NY Power Authority Awards Contract For New Computer
Monitoring and Control Equipment For Its Blenheim-Gilboa Pumped Storage
February 23, 2005
FOR IMMEDIATE RELEASE
NEW YORK—The New York Power Authority (NYPA)
Trustees Wednesday approved a major contract for new computer monitoring
and control equipment for the Authority’s Blenheim-Gilboa Pumped Storage
Project in Schoharie County, in anticipation of a major program to
modernize and extend the life of the hydroelectric facility.
NYPA conducted a competitive review of proposals
from several companies before selecting Siemens Power Transmission and
Distribution of San Jose, Calif., for purchase of the supervisory
control and data acquisition (SCADA) equipment. Siemens, which submitted
the low bid, will deliver the equipment prior to the start of the
four-year, $135 million Life Extension and Modernization (LEM) program,
which is scheduled to officially begin in September 2006.
The amount expended by NYPA for the new monitoring
and control equipment is not to exceed $875,000, under the terms of the
trustees’ authorization of the Siemens contract.
The existing SCADA equipment needs to be replaced in
order to have an up-to-date expandable system for handling additional
requirements from the LEM program.
Blenheim-Gilboa’s operators use SCADA to monitor and
control not only the operation of the 1,040,000-kilowatt (kw) project
but also the facility’s 345-kilovolt switchyard, transmission system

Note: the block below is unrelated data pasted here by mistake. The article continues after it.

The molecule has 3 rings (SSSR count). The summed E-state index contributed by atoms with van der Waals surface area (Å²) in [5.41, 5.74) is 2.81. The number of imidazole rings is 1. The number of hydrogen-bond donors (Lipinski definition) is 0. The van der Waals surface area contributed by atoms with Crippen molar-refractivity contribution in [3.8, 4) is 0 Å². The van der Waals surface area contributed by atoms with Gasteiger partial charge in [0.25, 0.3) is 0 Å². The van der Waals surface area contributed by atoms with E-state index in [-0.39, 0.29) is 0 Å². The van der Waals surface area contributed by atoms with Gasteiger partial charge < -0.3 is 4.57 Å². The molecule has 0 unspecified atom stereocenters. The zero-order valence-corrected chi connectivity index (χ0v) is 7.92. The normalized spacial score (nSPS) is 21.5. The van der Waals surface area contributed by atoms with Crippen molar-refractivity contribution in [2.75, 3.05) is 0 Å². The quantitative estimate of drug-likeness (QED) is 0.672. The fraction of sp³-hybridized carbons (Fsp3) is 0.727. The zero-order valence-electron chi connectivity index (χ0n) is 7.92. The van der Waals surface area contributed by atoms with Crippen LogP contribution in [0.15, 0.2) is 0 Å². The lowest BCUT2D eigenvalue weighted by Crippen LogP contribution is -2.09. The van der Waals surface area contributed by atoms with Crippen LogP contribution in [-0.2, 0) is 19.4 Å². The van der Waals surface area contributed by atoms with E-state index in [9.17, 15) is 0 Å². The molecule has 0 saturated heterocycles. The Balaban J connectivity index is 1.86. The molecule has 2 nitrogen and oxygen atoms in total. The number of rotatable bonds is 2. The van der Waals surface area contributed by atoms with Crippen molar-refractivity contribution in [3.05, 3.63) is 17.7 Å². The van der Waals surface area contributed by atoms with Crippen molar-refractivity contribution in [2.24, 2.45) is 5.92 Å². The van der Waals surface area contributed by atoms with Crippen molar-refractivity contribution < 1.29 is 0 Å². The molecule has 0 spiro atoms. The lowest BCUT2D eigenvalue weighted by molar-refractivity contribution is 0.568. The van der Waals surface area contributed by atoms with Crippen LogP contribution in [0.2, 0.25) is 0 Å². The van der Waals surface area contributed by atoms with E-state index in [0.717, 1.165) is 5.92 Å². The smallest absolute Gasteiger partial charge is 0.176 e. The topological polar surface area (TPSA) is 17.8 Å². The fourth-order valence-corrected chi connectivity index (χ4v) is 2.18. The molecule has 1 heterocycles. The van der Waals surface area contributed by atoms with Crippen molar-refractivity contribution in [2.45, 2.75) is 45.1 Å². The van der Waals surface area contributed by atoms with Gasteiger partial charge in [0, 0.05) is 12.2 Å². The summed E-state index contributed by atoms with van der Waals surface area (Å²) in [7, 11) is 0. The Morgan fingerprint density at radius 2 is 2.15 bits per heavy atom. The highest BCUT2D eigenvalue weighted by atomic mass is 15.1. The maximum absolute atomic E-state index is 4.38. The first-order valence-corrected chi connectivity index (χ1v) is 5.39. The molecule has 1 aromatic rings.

stations in central New York, and several small-hydro facilities by
rivers and reservoirs in the area.
The LEM program will involve renovation of Blenheim-Gilboa’s
four turbine- generators, with the first unit to be completed by May
2007. The program will include replacement of many of the major
mechanical and electrical components, and maintenance and repairs to
virtually all other parts.
After the first turbine-generator, the work on the
remaining three units will occur in successive years, in 2007, 2008 and
2009. The schedule calls for the entire project to be completed in May
The work on each unit will require that the water
level of the project’s upper reservoir, on top of Brown Mountain, be
reduced each fall to permit replacement of spherical valves that control
the flow of water into the powerhouse.
Blenheim-Gilboa produces power during periods of
peak power demand by drawing water from Schoharie Creek and recycling it
between two large reservoirs. More than three-quarters of the facility
The project has been in operation since 1973.